Let $y=f(x)$ and $x=g(y)$ are inverse functions of each other. Then

$x=g(y)=g(f(x))$ and $y=f(x)=f(g(y))$

Considering $x=g(y)=g(f(x))$ and differentiating both sides with respect to $x$ , we get

$1={g}^{\prime}(f(x))\cdot {f}^{\prime}(x)$

or, $1={g}^{\prime}(y)\cdot {f}^{\prime}(x)$

Similarly, considering $y=f(x)=f(g(y))$ and differentiating both sides with respect to $y$ , we get

$1={f}^{\prime}(g(y))\cdot {g}^{\prime}(y)$

or, $1={f}^{\prime}(x)\cdot {g}^{\prime}(y)$

So, it does not matter whether we consider $g(f(x))$ or, $f(g(y))$, we arrive at the same relation between the derivatives of the original function $y=f(x)$ and the inverse function $g(y)$

$1={f}^{\prime}(x)\cdot {g}^{\prime}(y)$

or, ${g}^{\prime}(y)=\frac{1}{{f}^{\prime}(x)}$

If we write $\frac{dx}{dy}$ for ${g}^{\prime}(y)$ and $\frac{dy}{dx}$ for ${f}^{\prime}(x)$ then we have

$\frac{dx}{dy}=\frac{1}{\frac{dy}{dx}}$

The usual notation for the inverse of the function $y=f(x)$ is given by $g(y)={f}^{-1}(y)$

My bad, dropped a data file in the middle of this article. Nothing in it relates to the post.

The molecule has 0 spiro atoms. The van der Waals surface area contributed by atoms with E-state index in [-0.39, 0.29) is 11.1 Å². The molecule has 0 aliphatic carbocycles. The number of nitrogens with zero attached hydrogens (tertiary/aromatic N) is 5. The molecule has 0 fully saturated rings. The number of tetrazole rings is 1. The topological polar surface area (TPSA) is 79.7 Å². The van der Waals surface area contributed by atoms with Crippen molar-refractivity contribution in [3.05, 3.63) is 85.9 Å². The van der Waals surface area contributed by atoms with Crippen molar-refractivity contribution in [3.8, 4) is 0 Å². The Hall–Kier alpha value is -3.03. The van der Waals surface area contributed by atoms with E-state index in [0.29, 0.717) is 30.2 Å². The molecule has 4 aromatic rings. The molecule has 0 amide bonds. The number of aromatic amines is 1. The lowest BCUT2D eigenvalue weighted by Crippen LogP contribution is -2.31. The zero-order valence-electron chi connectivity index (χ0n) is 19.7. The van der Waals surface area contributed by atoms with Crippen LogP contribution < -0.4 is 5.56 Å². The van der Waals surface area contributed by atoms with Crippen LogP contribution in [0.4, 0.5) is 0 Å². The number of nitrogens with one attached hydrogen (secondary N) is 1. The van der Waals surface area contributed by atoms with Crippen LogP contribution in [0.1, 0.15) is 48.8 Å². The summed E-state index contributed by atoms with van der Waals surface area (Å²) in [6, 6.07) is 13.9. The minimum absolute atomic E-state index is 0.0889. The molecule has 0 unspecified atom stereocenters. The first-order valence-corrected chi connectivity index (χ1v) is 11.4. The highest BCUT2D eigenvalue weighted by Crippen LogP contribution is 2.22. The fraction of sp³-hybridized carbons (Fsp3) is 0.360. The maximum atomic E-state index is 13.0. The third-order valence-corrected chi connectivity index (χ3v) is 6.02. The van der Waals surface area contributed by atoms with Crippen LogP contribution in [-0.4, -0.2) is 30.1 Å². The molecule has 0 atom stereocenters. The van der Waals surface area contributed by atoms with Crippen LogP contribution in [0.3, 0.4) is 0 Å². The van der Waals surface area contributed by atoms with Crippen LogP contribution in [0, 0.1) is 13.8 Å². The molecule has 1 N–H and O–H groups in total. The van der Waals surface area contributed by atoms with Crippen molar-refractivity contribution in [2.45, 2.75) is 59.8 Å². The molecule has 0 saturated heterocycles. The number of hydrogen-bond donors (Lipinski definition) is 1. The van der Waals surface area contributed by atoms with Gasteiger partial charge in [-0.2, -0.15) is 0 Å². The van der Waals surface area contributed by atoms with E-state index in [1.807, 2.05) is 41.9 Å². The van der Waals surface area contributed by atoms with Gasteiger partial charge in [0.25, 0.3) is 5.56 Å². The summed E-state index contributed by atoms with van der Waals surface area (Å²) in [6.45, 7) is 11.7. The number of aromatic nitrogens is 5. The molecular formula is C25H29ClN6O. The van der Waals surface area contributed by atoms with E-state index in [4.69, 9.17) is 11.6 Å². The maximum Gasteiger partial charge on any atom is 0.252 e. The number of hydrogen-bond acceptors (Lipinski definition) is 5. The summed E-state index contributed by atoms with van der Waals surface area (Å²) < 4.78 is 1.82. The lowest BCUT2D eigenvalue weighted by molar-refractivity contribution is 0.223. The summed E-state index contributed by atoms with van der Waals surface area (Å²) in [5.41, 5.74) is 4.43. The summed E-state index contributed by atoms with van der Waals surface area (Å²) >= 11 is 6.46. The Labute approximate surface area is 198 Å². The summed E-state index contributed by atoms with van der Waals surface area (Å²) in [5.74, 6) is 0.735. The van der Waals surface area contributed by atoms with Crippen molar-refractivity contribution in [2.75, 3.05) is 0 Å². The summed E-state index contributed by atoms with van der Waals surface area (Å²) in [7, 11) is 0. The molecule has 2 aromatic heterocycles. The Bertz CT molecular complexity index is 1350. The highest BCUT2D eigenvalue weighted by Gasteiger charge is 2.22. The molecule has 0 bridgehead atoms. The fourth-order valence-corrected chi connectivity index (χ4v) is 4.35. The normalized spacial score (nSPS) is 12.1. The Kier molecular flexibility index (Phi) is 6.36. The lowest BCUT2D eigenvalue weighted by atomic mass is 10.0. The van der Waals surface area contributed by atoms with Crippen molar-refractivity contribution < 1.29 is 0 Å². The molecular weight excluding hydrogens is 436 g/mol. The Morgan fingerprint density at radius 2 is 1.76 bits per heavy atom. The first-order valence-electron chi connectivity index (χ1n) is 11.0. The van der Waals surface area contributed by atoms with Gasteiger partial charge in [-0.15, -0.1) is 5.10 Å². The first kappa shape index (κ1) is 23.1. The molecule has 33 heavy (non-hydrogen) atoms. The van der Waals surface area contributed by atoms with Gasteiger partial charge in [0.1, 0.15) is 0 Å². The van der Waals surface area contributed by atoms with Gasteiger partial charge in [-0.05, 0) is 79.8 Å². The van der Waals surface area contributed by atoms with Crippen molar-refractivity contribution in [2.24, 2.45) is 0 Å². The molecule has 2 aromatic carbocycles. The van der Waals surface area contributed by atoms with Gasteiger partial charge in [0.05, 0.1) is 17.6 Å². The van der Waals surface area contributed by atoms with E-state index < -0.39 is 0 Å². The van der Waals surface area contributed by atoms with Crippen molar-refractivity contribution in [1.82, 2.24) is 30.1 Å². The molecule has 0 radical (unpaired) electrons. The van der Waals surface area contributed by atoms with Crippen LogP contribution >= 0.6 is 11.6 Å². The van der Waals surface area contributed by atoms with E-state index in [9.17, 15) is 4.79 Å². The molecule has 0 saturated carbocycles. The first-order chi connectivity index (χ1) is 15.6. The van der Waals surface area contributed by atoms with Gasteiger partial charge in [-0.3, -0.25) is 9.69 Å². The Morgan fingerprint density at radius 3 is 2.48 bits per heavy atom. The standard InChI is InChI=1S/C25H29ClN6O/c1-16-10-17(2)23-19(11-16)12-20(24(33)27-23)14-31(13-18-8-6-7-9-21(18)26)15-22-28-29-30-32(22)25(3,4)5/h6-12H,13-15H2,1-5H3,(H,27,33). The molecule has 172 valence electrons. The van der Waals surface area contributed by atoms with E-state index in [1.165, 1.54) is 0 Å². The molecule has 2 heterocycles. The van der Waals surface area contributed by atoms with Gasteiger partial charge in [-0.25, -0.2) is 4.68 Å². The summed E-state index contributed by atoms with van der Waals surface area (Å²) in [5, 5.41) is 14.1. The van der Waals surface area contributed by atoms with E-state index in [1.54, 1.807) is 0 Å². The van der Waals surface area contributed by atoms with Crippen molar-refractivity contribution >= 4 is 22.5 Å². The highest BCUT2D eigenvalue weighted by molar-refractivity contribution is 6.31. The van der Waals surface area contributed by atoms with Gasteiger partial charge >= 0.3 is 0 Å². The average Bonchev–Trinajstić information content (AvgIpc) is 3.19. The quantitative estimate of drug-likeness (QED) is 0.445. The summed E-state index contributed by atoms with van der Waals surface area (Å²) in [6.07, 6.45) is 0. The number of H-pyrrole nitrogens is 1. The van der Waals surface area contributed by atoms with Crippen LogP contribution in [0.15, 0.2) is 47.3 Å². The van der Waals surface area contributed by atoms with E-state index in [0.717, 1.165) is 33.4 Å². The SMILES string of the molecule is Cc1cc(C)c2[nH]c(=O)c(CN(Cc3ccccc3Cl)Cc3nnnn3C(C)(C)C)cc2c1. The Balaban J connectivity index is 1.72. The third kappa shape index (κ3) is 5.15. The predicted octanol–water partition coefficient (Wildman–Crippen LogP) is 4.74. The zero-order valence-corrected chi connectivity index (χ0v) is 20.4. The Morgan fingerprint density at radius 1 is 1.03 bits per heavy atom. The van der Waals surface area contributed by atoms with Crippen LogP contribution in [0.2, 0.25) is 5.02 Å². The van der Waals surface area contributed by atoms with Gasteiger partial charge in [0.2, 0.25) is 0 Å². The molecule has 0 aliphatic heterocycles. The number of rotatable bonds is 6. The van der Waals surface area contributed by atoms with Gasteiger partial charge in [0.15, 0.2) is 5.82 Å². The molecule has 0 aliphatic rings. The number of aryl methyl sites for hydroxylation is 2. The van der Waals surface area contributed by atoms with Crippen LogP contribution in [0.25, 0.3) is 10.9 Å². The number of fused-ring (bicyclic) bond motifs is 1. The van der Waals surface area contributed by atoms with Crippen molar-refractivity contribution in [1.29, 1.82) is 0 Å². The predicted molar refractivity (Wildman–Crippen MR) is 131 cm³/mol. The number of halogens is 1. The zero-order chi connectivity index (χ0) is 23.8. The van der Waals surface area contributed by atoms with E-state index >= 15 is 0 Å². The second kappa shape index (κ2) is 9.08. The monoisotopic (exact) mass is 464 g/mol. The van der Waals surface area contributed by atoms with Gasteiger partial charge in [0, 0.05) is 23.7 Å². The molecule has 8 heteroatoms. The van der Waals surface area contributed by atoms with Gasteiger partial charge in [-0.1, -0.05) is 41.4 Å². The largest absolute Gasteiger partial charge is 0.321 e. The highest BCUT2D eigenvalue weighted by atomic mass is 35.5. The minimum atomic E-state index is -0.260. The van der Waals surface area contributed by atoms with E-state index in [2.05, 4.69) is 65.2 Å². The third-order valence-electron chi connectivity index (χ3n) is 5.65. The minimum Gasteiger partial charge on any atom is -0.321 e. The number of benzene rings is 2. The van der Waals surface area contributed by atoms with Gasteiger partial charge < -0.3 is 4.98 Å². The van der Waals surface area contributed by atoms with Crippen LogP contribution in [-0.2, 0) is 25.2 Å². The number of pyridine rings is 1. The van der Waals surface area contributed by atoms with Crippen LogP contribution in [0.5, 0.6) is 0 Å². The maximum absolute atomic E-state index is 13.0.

So, what we have is $({f}^{-1}{)}^{\prime}(y)=\frac{1}{{f}^{\prime}(x)}$

What this tells us is that if we know the value of the derivative of the function $f(x)$ at $x=a$ , then we can easily calculate the derivative of its inverse function ${f}^{-1}(y)$ at the point $y=b=f(a)$ as follows:

$({f}^{-1}{)}^{\prime}(b)=\frac{1}{{f}^{\prime}(a)}$

Consider the function $f(x)={x}^{3}+4x$, which has an inverse function ${f}^{-1}(x)$. It is not easy to find the exact definition of this inverse function. Still, without knowing the exact definition of this inverse function, we can determine the value of $({f}^{-1}{)}^{\prime}(5)$.

Since $f(1)=5$, we have $({f}^{-1}{)}^{\prime}(5)=\frac{1}{{f}^{\prime}(1)}=\frac{1}{7}$. We have used the fact that ${f}^{\prime}(x)=3{x}^{2}+4$ and ${f}^{\prime}(1)=7$.

While we have to be careful in what we say, but we can think of it this way. The derivative of the inverse is the inverse of the derivative. :-)

Also, think of it this way. Suppose A is moving 4 times faster than B. You can construct a function to describe this. Now think of the function that describes how fast is B moving with respect to A. Clearly, this function is the inverse of the original function. And, you can say B is moving $\frac{1}{4}$ times faster than A. :-)